4. Enhanced and prolonged phenomena of cell migration (coelomocytes, amoebocytes, phagocytes and granulocytes) evident at the level of both coelomic canals and tissues (in all the exposed samples; Fig. 5b,i,k). In particular, this intense migratory activity tended to involve a large number of granulocytes: their diffuse presence in the tissues, even at the advanced regenerative stages, and the massive unusual occurrence of degranulation phenomena in the stump tissues, particularly close to the coelomic canals, were distinctive features of all the exposed samples. Under standard conditions, in fact, the granule cells are extensively but limitedly employed during the repair processes, their degranulation processes occurring specifically at the level of the amputation surface.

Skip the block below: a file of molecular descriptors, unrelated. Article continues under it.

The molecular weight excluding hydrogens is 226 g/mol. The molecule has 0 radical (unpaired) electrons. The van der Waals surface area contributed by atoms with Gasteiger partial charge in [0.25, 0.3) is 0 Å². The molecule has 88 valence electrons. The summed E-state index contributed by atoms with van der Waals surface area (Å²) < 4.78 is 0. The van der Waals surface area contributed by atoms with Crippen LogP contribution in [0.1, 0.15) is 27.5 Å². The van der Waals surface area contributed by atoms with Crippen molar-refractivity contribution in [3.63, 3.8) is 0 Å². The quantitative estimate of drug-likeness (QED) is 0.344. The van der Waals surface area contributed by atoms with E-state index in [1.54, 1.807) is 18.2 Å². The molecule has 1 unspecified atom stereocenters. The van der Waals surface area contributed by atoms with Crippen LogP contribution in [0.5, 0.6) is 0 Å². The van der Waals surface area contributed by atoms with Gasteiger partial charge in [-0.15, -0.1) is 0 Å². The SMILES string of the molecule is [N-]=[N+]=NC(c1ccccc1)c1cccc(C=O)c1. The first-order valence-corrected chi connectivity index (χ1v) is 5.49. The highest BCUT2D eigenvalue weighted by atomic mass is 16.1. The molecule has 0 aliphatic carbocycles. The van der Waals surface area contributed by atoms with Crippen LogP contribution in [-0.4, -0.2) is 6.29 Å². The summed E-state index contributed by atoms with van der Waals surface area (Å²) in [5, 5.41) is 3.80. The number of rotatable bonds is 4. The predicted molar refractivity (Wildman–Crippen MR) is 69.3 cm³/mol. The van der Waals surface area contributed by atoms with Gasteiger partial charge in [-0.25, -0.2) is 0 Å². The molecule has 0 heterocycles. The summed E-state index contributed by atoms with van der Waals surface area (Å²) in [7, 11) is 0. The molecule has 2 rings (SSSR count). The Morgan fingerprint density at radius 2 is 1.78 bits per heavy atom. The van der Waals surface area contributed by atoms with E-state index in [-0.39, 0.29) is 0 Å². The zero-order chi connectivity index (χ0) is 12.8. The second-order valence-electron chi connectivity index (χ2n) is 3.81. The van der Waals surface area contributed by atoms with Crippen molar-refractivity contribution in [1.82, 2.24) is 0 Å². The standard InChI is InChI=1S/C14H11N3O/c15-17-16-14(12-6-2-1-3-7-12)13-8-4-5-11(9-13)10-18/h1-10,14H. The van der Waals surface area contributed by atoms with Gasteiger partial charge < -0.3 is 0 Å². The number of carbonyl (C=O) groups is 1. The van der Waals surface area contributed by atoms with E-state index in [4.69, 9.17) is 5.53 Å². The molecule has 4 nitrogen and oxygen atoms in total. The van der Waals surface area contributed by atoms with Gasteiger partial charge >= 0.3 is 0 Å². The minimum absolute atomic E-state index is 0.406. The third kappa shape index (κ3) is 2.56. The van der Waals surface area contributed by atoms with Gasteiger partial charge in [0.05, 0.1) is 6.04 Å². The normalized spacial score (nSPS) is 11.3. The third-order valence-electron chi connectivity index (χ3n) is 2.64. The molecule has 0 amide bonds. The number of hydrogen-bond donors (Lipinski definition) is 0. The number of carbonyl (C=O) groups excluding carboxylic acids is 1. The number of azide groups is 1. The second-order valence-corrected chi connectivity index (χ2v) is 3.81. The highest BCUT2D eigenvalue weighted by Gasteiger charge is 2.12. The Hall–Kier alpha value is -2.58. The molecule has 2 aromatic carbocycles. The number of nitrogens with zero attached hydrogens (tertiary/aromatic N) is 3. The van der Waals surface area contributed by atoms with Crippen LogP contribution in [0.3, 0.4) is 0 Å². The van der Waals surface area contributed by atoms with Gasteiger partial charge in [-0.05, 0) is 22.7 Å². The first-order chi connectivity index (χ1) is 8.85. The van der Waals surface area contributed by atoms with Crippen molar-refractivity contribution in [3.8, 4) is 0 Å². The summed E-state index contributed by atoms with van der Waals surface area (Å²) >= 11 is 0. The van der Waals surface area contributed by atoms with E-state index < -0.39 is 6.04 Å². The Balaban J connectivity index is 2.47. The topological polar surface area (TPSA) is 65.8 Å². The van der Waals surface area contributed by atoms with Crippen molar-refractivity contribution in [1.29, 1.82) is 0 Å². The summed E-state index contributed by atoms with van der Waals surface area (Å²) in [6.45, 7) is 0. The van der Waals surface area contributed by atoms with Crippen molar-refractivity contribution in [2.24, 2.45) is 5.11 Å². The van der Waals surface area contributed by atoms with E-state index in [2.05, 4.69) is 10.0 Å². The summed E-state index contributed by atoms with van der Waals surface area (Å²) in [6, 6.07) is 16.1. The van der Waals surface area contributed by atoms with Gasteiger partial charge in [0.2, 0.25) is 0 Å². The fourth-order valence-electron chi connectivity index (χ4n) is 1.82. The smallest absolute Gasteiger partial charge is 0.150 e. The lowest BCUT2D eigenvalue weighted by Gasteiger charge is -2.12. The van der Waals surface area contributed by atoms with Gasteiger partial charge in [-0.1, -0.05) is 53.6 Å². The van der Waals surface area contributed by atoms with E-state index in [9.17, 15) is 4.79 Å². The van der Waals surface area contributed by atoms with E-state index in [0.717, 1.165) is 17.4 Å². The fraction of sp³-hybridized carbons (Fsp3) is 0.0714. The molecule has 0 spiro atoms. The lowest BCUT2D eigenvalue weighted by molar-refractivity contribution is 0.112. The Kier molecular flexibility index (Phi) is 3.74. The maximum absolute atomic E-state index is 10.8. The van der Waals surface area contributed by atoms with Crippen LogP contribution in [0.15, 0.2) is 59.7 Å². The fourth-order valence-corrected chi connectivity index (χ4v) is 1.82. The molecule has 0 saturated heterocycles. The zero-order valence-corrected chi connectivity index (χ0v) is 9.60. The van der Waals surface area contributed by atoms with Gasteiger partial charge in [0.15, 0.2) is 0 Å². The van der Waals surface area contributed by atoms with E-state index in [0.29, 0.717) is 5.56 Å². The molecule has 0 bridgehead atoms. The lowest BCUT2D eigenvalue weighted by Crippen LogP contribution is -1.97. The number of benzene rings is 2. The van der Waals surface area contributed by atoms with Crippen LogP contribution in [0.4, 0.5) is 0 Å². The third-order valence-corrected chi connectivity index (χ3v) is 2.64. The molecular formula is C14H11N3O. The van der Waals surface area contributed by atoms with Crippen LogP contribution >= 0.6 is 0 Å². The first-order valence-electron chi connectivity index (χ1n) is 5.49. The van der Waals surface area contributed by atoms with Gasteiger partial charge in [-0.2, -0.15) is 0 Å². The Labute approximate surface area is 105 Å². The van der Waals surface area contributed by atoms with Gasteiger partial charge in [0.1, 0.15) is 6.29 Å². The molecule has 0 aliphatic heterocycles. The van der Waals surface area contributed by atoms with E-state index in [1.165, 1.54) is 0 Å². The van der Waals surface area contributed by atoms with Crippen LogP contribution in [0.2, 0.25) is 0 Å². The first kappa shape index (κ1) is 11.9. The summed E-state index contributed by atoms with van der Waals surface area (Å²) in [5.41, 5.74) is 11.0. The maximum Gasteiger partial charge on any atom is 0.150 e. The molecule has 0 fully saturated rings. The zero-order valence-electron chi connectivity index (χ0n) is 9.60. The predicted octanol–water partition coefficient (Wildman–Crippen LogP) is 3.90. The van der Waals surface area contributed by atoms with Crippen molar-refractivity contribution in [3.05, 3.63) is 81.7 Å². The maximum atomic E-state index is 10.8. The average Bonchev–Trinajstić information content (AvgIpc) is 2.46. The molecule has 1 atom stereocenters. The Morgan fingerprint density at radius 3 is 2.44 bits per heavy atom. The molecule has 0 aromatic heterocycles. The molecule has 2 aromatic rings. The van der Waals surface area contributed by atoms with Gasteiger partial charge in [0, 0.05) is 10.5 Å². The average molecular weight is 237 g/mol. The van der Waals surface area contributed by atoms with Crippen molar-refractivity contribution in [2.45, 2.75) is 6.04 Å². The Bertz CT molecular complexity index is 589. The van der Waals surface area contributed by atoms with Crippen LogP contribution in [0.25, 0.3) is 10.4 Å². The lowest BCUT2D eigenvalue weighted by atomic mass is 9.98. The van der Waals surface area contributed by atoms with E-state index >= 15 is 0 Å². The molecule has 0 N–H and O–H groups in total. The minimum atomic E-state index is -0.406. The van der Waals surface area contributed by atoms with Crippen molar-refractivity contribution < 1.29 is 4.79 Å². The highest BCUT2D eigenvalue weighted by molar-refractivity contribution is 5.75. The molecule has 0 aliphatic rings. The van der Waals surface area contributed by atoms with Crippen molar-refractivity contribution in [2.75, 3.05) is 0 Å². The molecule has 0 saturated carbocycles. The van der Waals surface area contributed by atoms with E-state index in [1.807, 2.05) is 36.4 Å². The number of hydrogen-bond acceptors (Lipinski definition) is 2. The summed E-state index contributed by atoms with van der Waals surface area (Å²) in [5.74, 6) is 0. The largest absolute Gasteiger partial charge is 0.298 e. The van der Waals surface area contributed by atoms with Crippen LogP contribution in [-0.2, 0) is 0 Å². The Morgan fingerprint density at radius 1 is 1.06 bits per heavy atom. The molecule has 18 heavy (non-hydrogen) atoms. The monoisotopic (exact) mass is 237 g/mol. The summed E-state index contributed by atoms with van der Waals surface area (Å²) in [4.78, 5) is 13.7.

5. Massive recruitment of dedifferentiated or semi-dedifferentiated cells, particularly myocytes, that were frequently involved in migration phenomena, particularly in the coelomic canals close to the amputation area (in all the exposed samples, but mostly in 4-NP and TPT samples; Fig. 5b,i,k). The muscles of the stump contributed extensively to this cell recruitment/ migration through phenomena of tissue rearrangement and dedifferentiation during which the muscle fibres were massively replaced by other elements (coelomocytes and phagocytes; Fig. 5g,h,i,j). At TEM (Fig. 6a) many individual myocytes appeared to progressively dedifferentiate to acquire the features of undifferentiated coelomocytes actively involved in cell division (see below), whereas other myocytes were obviously involved in apop-tosis (Fig. 6b). These processes of muscular dedifferentiation and turnover were always accompanied by related phenomena of massive cell migration/proliferation in the adjacent coelomic canals (Fig. 6 c). This is strongly in contrast to what was observed under standard conditions, where regeneration is typically accomplished by the contribution of undifferentiated stem cells which are responsible for the blastema formation.